Entropy Changes & Processes

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1 Entropy Changes & Processes Chapter 4 of Atkins: he Second Law: he Concepts Section 4.3, 7th edition; 3.3, 8th edition Entropy of Phase ransition at the ransition emperature Expansion of the Perfect Gas Variation of Entropy with emperature Measurement of Entropy Last updated: Oct. 24, 2006; minor change to slide 1

2 Entropy at a Phase ransition Changes in molecular order occur when a substance freezes or boils Consider the phase transitions of water, at transition temperatures trs. For ice water, trs = 273 K, ice in equilibrium with liquid water at 1 atm and boiling water, trs = 373 K, liquid water in equilbrium with vapour at 1 atm he external pressure is constant for a glass of ice water, and in order to match attractive forces between ice molecules, energy must come from kinetic energy of the water molecules or the surroundings At trs, any transfer of heat between the system and surroundings is reversible since the two phases in the system are in equilibrium (the forces pushing the ice towards melting are equal to those pushing the water towards freezing) - so a phase transition is reversible It does not matter how the ice melts (what path it takes) since entropy is a state function. What does matter for this particular expression is that the system be isothermal. If it was not isothermal, one would have a problem examining the process in steps as we shall see.

3 Entropy at a Phase ransition, 2 At constant pressure, q = ) trs H, and the change in molar entropy is ) trs S ) trs H trs For exothermic and endothermic phase transitions: freezing, condensing ) trs H > 0 ) trs S > 0 disordered exothermic phase transition endothermic melting, boiling ) trs H < 0 ) trs S < 0 ordered Consistent with decreasing disorder: gases > liquids > solids Example: when compact condense phase vapourizes into a widely dispersed gas, one can expect an increase in the disorder of the molecules

4 routon s Rule routon s Rule: his empirical observation (see able 4.2) states that most liquids have approximately the same standard entropy of vaporization, ) vap S o. 85 J K -1 mol -1 : So, ) vap H o = b 85 J K -1 mol -1 Some Standard Entropies of Vaporization ) vap H o (kj mol -1 ) 2 boil ( o C) ) vap S o (J K -1 mol -1 ) Benzene CCl Cyclohexane H 2 S Methane Water Exceptions: # In water, molecules are more organized in the liquid phase (due to hydrogen bonding), so a greater change of disorder occurs upon vapourization # In methane, the entropy of the gas is slightly low (186 J K -1 mol -1 at 298 K) and in light molecules very few rotational states are accessible at room temperature - associated disorder is low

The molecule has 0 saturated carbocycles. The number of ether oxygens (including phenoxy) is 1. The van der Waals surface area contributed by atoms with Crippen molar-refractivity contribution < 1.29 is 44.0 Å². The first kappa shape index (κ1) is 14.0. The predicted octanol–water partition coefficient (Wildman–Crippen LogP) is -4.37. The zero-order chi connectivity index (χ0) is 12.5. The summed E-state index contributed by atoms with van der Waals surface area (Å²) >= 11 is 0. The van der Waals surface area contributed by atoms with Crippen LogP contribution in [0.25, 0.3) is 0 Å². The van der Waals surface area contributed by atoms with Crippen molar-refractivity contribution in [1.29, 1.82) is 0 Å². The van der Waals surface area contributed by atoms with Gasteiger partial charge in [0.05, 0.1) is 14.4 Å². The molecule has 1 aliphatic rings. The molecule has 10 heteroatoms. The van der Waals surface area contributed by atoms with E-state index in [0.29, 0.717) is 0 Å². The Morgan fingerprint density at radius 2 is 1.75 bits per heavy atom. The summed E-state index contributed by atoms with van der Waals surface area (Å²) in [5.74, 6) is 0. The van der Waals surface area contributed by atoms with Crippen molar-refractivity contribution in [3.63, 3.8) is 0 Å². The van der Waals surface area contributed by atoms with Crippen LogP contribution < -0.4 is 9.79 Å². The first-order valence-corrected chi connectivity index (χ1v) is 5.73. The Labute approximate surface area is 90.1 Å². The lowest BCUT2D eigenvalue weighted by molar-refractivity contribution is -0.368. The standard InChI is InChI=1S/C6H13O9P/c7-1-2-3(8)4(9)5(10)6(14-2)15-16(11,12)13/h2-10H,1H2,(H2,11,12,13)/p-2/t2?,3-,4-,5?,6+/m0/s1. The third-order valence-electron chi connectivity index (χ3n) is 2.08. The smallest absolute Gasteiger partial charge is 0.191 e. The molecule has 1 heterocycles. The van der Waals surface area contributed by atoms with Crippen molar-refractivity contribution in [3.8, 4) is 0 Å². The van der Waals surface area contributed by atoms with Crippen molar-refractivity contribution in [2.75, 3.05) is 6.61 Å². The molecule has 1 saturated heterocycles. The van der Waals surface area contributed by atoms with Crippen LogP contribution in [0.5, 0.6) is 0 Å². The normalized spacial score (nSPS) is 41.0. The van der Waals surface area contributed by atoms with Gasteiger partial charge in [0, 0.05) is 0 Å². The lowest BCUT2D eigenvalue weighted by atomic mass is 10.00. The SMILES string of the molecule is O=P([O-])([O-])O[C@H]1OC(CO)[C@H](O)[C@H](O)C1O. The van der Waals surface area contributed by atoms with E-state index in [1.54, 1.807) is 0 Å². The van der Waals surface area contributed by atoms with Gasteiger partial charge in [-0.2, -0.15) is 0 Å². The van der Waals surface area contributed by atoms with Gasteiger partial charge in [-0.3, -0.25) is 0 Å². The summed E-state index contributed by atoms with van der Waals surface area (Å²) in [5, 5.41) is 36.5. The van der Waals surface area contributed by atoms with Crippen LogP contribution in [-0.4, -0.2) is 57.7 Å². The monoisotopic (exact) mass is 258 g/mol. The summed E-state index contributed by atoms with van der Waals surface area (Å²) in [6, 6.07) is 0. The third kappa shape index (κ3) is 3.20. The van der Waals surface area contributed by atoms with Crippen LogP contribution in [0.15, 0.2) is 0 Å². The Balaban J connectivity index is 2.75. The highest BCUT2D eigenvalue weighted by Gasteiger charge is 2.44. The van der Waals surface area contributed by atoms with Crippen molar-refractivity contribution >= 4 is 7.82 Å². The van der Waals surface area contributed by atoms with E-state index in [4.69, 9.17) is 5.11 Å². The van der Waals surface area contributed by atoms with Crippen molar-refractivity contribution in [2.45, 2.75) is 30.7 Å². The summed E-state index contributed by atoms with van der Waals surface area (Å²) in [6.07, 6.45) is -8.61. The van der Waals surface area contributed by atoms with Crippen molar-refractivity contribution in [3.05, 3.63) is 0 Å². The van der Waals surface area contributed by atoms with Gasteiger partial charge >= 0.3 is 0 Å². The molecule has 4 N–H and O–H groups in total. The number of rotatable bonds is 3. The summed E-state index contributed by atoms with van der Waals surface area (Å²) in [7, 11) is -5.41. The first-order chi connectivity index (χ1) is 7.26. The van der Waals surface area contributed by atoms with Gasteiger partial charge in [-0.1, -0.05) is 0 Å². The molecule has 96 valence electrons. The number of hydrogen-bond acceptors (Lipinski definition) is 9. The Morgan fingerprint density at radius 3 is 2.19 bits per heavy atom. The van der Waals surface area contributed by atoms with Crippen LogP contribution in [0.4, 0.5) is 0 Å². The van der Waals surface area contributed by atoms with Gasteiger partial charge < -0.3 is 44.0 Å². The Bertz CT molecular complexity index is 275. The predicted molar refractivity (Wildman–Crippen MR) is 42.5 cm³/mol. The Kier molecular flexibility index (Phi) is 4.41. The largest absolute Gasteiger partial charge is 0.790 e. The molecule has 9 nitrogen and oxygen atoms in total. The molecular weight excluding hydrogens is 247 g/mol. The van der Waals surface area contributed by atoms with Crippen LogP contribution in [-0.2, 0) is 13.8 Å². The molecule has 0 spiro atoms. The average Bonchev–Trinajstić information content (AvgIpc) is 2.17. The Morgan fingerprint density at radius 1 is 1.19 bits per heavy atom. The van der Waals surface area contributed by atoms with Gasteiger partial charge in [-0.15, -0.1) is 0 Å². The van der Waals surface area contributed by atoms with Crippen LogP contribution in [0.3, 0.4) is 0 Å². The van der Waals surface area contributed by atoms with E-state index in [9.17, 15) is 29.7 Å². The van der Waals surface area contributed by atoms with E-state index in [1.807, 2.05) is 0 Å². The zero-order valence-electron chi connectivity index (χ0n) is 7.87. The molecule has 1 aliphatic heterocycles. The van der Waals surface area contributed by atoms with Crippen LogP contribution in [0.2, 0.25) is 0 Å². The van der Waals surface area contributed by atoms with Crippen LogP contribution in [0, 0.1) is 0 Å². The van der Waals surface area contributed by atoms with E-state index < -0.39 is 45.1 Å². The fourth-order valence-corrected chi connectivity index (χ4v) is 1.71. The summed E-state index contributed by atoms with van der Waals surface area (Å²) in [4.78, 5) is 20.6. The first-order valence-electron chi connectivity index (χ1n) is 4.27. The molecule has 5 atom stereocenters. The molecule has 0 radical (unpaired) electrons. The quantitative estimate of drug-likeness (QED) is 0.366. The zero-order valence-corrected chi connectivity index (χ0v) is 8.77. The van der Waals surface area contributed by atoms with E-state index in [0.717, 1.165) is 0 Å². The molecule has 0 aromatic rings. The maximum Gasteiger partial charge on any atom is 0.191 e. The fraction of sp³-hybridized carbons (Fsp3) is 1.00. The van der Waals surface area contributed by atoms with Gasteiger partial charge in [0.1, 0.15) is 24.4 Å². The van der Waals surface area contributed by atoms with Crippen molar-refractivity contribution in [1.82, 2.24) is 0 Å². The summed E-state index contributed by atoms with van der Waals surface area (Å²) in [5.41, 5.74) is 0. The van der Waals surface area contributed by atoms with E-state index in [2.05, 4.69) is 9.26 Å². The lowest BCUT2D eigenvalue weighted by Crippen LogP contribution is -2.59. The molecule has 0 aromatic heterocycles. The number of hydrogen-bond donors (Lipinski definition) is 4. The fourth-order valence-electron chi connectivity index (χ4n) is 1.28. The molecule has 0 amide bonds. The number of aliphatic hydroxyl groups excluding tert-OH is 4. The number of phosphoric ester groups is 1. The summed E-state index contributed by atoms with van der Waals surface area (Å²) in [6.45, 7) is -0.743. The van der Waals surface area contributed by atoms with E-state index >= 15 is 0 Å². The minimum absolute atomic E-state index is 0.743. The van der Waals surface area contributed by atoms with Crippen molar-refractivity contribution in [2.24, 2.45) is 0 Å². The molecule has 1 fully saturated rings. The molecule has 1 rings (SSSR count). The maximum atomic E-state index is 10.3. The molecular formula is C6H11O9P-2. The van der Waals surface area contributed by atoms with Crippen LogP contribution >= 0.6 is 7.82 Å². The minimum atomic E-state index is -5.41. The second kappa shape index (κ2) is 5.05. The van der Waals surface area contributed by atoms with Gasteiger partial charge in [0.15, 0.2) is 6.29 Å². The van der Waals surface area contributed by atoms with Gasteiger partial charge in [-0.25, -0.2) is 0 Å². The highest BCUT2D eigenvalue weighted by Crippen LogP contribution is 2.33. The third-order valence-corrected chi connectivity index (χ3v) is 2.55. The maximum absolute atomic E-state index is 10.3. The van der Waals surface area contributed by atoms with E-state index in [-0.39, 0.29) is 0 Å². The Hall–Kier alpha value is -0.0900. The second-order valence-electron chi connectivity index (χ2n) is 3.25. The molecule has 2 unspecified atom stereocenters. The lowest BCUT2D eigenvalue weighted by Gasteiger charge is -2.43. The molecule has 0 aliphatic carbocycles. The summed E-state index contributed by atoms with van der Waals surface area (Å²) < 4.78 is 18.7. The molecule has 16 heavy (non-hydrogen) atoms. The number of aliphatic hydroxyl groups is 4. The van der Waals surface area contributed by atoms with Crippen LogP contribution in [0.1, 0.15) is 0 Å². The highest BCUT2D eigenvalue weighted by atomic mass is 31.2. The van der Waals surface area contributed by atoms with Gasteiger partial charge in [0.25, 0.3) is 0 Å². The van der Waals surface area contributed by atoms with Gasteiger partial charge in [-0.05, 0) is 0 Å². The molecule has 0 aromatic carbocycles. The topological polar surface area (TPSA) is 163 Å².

5 Expansion of a Perfect Gas he )S for an isothermally expanding perfect gas can be written as )S nr ln V f V i (see lecture 10 notes) (equation applies for reversible or irreverisble change, S = state function) N.B.: Atkins uses )S instead of )S sys - they are equivalent! Reversible change: )S tot = 0 he surroundings are in thermal and mechanical equilibrium with system, so )S sur = -)S = -nr ln (V f / V i ) Free irreversible expansion: w = 0 If isothermal, )U = 0, and therefore q = 0. hus, )S sur = 0 and )S tot = )S = nr ln (V f / V i )

6 Variation of Entropy with emperature he entropy of a system at temperature f can be calculated from knowledge of initial temperature and heat supplied to make ): f dq )S rev m i When the system is subjected to constant pressure (i.e., the atmosphere) during heating, from the definition of constant pressure heat capacity, if the system is not doing expansion work (w = 0), then dq rev C p d hen, at constant pressure (or constant volume, replace with C V ): f C S( f ) S( i ) % p d m If C p is invariant to temperature change S( f ) S( i ) % C p m f i d i S( i ) % C p ln f i

7 Calculating the Entropy Change Calculate )S when argon at 25 o C and 1.00 atm in a container of volume 500 cm 3 expands to 1000 cm 3 and is simultaneously heated to 100 o C Methodology: Since S is a state function, we can choose a convenient path from initial to final state: (1) isothermal expansion to final volume, then (2) reversible heating at constant volume to final temperature Amount of Ar present is n = pv/r = mol C p,m (Ar) = J K -1 mol -1 (1) Expansion from 500 cm 3 to 1000 cm 3 at constant : )S = nr ln 2.00 = J K -1 (2) Reversible heating from 25 o C to 100 o C at constant V: )S = ( mol) (12.48 J K -1 ) ln (373 K / 298 K) = J K -1 Overall entropy change: )S = J K J K -1 = J K -1